We know this at Keolis Downer and we are committed to delivering light rail that understands the drivers of a population’s movement and seeks to deliver transport that matches their way of life. From the foundations of our network design, through our Keoscopie tool, we seek to understand the needs of the community and to build a public transport solution tailored to the needs of the community.
Our corporate social responsibility program is heavily focused on ensuring we deliver a true partnership with our customers and the community to deliver what really matters to them. Continued roll-out of easy to access customer information and low floor trams in Melbourne helps to ensure the public transport network is accessible to the community, especially those members of the community who need it most. This focus on the vulnerable and fragile in the community is very important, even for the way we target safety messages. We are only able to do this with cooperation from government and the public transport authority, and PTV has also made this a major focus.
Most recently we have made the delivery of green operations a priority. The commitment to green depots reduces our water and energy footprint as well as ensuring sustainable treatment of waste. This has meant more sustainable designs and operations for our new networks as well as retrofitting greener systems to our depots in Melbourne.
We also have a major focus on gender diversity. This is a priority from our top level, where four of five senior representatives are female, to the whole workforce where the number of women in the workforce is above the industry average.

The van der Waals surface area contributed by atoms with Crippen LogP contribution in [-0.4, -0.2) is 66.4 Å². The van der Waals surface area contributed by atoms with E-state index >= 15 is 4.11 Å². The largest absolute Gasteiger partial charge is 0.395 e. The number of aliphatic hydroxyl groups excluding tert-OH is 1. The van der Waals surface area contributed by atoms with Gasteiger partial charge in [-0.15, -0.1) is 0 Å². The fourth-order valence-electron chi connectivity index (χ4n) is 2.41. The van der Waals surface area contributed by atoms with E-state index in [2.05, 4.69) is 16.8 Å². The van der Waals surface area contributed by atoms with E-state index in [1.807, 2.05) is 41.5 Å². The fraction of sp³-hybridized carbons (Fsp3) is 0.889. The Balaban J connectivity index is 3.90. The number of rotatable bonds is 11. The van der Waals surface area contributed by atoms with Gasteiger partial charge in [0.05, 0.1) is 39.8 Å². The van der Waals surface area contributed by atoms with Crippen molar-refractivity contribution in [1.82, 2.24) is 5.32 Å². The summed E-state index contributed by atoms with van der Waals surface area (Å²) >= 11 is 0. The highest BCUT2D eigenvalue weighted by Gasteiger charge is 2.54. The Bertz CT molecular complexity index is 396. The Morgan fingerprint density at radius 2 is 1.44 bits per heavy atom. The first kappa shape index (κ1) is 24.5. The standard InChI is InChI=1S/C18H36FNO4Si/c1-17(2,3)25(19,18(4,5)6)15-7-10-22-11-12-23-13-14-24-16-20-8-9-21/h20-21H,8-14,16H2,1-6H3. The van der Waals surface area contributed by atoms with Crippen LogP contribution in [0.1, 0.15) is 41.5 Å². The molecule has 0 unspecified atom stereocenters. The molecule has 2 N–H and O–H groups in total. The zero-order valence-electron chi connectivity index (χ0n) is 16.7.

In your opinion, to what do we owe the recent renaissance in light rail, evident in Australia and throughout the world?
The resurgence of light rail in Australia is the product of the convergence of a number of factors. The strength of the property sector, particularly around in-fill development and urban renewal is a real driver as established areas try to manage growth without compounding traffic congestion.
This is particularly important in Sydney, whether in the east or the west, traffic congestion is becoming a major issue that communities and government are coming to grips with. Increasingly traffic congestion is an issue for smaller cities like Dijon, Tours and Canberra. The result is we have seen a number of community campaigns calling for the introduction of light rail or supporting particular routes.
Light rail is also matched to modern lifestyles. People want to travel, whether commuting, catching up with friends for coffee or travelling to sporting events on the weekend. The need for flexible travel is growing as cities grow.
Unlike other modes of transport, light rail systems are also extremely open. This allows people to pass across the tracks and for the city to remain uncluttered. This is great for business and we have seen the positive impacts in Melbourne, the Gold Coast and our other projects across Europe.
A city with light rail can expect to have lower levels of congestion and to be cleaner. Light rail vehicle can carry up to 300 people, taking these people out of cars and removing these emissions. Well-designed light rail, can also operate extremely quietly. This reduces road noise and improves the streetscape.